“. . . Since then, (1979, after the Shah fled Iran to escape the Islāmic revolution), this old and great civilization has been discussed mostly in connection with fundamentalism, fanaticism, and terrorism. As an Iranian who has lived more than half of my life in Iran, I know that this image is far from the truth. This is why writing Persepolis was so important to me. I believe that an entire nation should not be judged by the wrongdoings of a few extremists. I also don’t want those Iranians who lost their lives in prison defending freedom, who died in the war against Iraq, who suffered under various repressive regimes, or who were forced to leave their families and flee their homeland to be forgotten.
One can forgive but one should never forget.”
~From the introduction of THE COMPLETE PERSEPOLIS
Marjane Satrapi, Paris, September 2002
Our November KEM GEM, Persepolis, The Story of a Childhood changed everything I thought I knew about life in Iran. I had no idea that, pre-1979, Iranian women and girls were free to dress as they choose. I had assumed their restrictive dress code had been a part of their culture since the time of Mohammed. In reality, the fundamentalist rulers made it law after the 1979 Islamic Revolution. Did you know that?
Read Persepolis:The Story of a Childhood to learn why we consider it a KEM GEM. Then, join the KEM GEM conversation. Please share your thoughts with us in the COMMENTS section. We’ll post a new book recommendation on the 15th of next month, so plan to revisit to our KEM GEMs often. We’re excited to read and converse with you!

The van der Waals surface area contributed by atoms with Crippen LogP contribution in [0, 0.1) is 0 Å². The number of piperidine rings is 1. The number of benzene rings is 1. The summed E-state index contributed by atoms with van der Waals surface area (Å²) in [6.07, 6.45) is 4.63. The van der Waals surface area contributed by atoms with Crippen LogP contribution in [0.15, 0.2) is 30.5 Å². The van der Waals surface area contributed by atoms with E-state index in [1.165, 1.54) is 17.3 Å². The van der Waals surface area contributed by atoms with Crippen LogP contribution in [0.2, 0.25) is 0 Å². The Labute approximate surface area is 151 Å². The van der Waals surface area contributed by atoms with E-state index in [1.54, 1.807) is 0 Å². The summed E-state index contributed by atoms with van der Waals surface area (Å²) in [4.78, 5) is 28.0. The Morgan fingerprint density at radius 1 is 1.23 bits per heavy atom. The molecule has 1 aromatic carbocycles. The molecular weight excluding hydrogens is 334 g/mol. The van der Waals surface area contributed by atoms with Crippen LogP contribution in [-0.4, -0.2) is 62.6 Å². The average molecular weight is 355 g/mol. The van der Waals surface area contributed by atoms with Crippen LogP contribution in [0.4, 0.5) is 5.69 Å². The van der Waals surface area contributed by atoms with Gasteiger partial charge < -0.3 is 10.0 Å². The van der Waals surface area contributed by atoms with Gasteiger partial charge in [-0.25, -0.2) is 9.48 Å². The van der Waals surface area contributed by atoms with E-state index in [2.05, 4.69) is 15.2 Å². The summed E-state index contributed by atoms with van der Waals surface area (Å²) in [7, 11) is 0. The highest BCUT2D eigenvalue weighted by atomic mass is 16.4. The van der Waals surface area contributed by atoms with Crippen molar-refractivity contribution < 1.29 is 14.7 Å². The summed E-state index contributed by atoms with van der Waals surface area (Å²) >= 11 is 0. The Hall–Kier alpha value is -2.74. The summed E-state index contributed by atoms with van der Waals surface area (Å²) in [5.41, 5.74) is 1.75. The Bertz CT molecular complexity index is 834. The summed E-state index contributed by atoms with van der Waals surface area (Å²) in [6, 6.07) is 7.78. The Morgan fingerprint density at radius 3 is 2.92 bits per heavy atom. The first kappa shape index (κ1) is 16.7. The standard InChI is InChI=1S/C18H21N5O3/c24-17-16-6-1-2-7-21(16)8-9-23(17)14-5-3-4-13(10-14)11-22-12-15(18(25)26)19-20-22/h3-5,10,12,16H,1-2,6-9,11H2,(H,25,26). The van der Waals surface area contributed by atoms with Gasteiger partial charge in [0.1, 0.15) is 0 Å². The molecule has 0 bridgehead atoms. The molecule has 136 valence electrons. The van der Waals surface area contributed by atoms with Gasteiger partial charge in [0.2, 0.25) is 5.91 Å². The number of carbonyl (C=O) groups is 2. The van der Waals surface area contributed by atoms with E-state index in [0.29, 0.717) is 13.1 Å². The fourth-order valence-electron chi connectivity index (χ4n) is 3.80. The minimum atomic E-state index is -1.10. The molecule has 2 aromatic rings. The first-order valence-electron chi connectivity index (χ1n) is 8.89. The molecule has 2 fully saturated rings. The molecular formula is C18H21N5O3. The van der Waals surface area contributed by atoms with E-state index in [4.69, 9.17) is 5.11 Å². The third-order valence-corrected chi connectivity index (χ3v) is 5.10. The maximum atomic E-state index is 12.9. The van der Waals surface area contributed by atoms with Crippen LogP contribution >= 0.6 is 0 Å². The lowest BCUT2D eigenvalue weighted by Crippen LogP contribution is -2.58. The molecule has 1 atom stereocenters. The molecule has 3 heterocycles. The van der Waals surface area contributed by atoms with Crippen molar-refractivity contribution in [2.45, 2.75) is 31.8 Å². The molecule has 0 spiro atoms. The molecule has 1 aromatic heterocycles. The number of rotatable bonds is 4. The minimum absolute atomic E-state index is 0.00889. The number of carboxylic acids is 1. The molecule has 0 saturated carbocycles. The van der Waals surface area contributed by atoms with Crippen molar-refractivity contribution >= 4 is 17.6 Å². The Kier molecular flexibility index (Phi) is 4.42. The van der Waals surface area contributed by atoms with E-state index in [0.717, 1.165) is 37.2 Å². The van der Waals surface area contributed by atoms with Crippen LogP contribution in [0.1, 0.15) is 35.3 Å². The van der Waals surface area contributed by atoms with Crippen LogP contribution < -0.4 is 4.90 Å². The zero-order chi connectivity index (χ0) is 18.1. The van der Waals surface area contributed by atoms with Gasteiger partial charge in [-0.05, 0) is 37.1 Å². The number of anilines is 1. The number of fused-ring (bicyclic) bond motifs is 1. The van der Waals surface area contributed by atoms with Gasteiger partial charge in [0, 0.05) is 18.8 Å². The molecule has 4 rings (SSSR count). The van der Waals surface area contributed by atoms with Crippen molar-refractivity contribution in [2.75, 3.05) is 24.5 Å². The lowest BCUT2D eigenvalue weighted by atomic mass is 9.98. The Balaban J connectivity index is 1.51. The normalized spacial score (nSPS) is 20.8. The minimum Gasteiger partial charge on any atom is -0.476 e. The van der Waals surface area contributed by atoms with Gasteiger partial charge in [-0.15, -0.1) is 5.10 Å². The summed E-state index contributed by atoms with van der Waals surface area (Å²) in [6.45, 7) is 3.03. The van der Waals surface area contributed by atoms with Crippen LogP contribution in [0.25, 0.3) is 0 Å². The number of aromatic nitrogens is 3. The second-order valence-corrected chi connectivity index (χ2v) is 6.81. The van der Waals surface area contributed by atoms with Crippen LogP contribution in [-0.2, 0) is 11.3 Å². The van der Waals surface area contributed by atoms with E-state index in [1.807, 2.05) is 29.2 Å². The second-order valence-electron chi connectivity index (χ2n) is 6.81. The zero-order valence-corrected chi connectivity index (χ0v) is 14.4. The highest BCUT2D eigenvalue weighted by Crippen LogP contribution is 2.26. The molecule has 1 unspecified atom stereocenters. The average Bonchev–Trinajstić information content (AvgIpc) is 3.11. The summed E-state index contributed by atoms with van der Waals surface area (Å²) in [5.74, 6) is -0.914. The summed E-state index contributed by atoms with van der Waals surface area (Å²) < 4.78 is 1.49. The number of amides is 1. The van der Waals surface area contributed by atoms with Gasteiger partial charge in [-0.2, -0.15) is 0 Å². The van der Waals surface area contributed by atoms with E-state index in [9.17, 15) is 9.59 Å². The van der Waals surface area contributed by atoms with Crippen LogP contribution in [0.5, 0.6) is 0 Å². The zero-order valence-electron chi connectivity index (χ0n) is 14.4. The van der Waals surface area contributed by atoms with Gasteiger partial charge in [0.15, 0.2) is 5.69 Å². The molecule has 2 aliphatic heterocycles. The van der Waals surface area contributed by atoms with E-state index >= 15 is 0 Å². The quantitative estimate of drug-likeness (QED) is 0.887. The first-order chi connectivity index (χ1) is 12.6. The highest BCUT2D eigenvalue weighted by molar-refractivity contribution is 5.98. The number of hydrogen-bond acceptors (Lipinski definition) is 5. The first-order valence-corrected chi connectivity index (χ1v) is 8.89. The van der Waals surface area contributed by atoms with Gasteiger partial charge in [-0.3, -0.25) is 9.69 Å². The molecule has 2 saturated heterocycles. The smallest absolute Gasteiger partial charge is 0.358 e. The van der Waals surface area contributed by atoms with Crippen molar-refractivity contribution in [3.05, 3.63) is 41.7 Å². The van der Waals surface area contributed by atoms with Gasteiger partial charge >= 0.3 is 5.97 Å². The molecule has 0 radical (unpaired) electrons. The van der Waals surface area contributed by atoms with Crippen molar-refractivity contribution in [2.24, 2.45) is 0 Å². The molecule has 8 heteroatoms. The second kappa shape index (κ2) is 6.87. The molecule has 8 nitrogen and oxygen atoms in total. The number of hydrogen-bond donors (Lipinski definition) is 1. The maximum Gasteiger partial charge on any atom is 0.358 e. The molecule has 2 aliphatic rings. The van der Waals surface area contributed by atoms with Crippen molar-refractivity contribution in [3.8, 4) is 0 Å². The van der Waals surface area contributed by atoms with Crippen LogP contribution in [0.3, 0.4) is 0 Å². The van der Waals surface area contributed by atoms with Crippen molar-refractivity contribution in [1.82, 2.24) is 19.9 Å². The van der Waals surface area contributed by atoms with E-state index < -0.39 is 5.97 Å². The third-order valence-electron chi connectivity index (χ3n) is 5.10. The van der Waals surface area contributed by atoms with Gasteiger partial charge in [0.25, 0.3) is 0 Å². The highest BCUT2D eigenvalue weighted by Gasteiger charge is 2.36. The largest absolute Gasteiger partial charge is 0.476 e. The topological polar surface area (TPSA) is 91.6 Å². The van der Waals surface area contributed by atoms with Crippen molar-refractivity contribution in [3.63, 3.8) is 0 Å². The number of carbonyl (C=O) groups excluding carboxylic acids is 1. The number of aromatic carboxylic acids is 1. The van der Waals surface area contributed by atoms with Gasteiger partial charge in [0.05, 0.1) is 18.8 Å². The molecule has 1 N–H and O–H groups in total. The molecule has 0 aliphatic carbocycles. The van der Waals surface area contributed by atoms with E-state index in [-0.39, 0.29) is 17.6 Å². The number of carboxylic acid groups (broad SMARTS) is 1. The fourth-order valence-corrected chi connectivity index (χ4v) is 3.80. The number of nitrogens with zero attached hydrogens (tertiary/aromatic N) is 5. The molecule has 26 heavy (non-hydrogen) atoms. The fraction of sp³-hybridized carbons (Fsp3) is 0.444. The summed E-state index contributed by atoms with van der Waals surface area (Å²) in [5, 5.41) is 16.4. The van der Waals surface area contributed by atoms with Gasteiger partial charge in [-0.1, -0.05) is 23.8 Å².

If you’ve already read the story, I highly recommend watching The Complete Persepolis motion picture, winner of the Cannes Film Jury Prize in 2007. Your heart will break for the plight of the Iranian people while you fall in love with Marjane, her colorful grandmother and her courageous family. The artistically exquisite movie provides a perfect summary and refresher after reading the two-part memoir.
INTERVIEW WITH MARJANE SATRAPI
- January - Clementine by Sara Pennypacker; illustrated by Marla Frazee
- February - Mick Harte Was Here by Barbara Park
- March – Bink & Gollie by Kate DiCamillo and Alison McGhee; ill. by Tony Fucile
- April – To Kill a Mockingbird by Harper Lee
- May – Grandpa Green by Lane Smith
- June – Every Soul a Star by Wendy Mass
- July – Hen Had Her Ham by Meish Goldish; illustrated by Andy San Diego
- August – Kira-kira by Cynthia Kadohata
- September – 1 Zany Zoo by Lori Degman, illustrated by Colin Jack
- October - The One and Only Ivan by Katherine Applegate, ill. by Patricia Costelao
- November - Persepolis: The Story of a Childhood by Marjane Satrapi
- December – The Best Christmas Pageant Ever by Barbara Robinson
- January – The Story of Frog Belly Rat Bone by Timothy Basil Ering
- February – Sold by Patricia McCormick
HOW KEM GEMS BEGAN